A study by Shelter shows that 27% of homeless families were moved into temporary accommodation more than an hour away from where they used to live. Families are often given little warning before being told to switch to new living arrangements. Six in 10 households received less than 48 hours’ notice when they were last moved. Shelter’s survey recorded the experiences of more than 800 homeless families with more than 1,600 children living in temporary accommodation across six council areas in England. The charity wants the government to end the freeze on housing benefits to help tackle the issues raised.

See the latest LGIU briefing on housing and planning here.

Health and social care

A report from The Health Foundation has found that while delayed discharges from hospital are currently at record levels, with around 13,000 hospital beds occupied by patients who are medically fit to be discharged each day, the NHS itself is responsible for the majority of delays, rather than the availability of care home beds and support packages. According to the think tank, just 15% of patients are waiting for care home beds, while 24% are waiting for home care packages, while the majority are delayed by NHS processes such as paperwork, arranging transport, carrying out diagnostic tests or organising medication. The report notes that in many cases, delays occur because “necessary steps often happen one after the other, rather than in parallel”.

The latest monthly round up of health and social care issues can be read here.

Children and education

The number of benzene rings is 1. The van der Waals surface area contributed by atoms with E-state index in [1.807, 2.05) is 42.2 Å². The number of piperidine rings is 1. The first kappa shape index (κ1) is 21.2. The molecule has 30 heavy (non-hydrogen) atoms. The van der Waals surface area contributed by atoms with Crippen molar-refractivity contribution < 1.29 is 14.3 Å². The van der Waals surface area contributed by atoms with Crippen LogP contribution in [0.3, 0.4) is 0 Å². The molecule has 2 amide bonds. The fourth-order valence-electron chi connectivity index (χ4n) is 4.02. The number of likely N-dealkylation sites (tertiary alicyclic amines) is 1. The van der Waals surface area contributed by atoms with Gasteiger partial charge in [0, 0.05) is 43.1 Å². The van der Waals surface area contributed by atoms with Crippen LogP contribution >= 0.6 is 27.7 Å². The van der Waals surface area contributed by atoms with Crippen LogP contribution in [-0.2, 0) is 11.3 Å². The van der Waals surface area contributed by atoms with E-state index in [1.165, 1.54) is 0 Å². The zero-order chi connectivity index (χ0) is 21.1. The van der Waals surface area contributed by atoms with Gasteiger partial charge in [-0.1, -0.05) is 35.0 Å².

New data reveals that the number of children with special educational needs and disabilities (SEND) who are either excluded or waiting for a school place has increased 29% since 2020. Analysis shows that, in 2020, almost 2,400 children with an Education, Health and Care (EHC) plan were either excluded or waiting for the school place they were entitled to in order to meet their needs or disabilities. However, this year this had risen to more than 3,000 children. Of those, nearly 1,600 were not in education at all.

A report from the charity Shelter has revealed that almost half (47%) of children who become homeless have been forced to move schools. Some 22% have had to move school multiple times as a result of living in temporary accommodation, while 52% have missed days of education because of the disruption. Of these, more than a third (37%) have missed more than a month of school.

School meal providers have warned that pupils could miss out on fresh fruits and vegetables due to the UK’s food shortages. They say items such as lettuce, tomatoes and cucumbers are among the items off the menu due to “extreme shortages” and “unviable costs”. Caterer Sodexo said it had been forced to adjust menus by using frozen and tinned fruit and vegetables.